1. With the talk of the essential unity of the psychological and the phenomenal, and the simplicity of the phenomenal - aren't you merely re-discovering the really hard problem of the mind-body union?
    And seeking a clarification: if Chalmer's concept of intentionality is semantic, what is yours as something world-disclosing, and is it other than semantic, and if so, how does it impact the Chalmer-interpretation of intentionality?

  2. Hi Anonymous,

    Re-Discovering? I'm not sure. I would think of it as re-defining, and re-situating. In other words, I'm don't mean to be implying that I've either solved or explained away the 'hard problem' (obviously--I'd be dictating my own book contract to Oxford Press if I'd done that!), and this means that, even if we adjust the terms of terms of the issue like I am suggesting, the Hard Problem™ still remains. But for Chalmers, the hard problem is to explain the queer fact of 'what it's like'-ness, which is just the sensorial fact that, literally inexplicably, seems to accompany most sorts of mental acts. I'm suggesting that this question is wrongly truncated; it gets our phenomenology wrong, for what is peculiar about human phenomenology is that it is through this that a world is presented to us and we behave in a world; in other words, our phenomenology is NOT incidental to psychology (nor vice versa) in the way that Chalmers asserts. I hope this will be made a little clearer in my next post. Further note: this seems to me to be an important point, but maybe I'm mistaken, and I'd love to hear what others like yourself think about.

    As for the clarification: I would say that I use intentionality like Husserl, as the invariant structure present in all object-awareness. Husserl criticized Brentano for identifying consciousness with intentionality. There are conscious states (such as pleasure, pain, even warmth, sometimes) that are not object-directed and hence non-intentional. Also, while all intentional acts are conscious (or parts of consciousness), we are not aware of all such acts: attention and the intentional are not coextensive.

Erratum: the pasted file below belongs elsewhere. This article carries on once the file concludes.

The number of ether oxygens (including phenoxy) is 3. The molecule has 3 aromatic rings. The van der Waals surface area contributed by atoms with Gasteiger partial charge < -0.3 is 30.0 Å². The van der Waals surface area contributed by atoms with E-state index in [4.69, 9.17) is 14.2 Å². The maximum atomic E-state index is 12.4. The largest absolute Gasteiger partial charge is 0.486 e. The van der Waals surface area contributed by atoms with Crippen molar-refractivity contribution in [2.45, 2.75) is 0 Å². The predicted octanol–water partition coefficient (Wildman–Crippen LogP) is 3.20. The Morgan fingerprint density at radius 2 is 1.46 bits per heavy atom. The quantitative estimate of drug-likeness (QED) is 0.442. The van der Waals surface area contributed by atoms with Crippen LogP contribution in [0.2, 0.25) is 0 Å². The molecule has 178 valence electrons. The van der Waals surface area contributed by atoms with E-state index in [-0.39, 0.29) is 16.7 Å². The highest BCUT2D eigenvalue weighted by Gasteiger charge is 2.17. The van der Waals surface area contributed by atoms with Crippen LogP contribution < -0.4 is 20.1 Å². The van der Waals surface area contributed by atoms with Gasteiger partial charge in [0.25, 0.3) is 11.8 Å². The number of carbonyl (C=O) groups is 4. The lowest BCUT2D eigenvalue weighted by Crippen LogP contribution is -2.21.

Against the semantic tradition in intentionality, intentionality is involved in all mental acts involving reference to objects, or is the structure of such acts (noesis-noema-object). We can call this 'world-disclosing' just because there is no awareness of an object without there also being an awareness of a network of background awareness and beliefs (the 'horizon') in which that object appears. This is just as true for objects like Zebras and bricks as it is for objects like the square root of negative one and transfinite cardinals.

  3. In your article you have written:
    “I am arguing that, contra Chalmers, the psychological and the phenomenal are not together as a matter of mere empirical fact, but through a sort of logical necessity”
    Idea that leads me to think, firstly that we are talking about two different entities the Psychological and the phenomenal; argument which denies a possibility of monism in which “phenomenal or protophenomenal properties are located at the fundamental level of physical reality, and a certain sense, underlie physical reality itself.”
    My question for you is:
    In accordance with the theory that you are defending, are Chalmers’ Zombies conceivable?
    Ps: Congratulations for such interesting article. I hope that you could answer my question. For any further discussion contact me in Roberto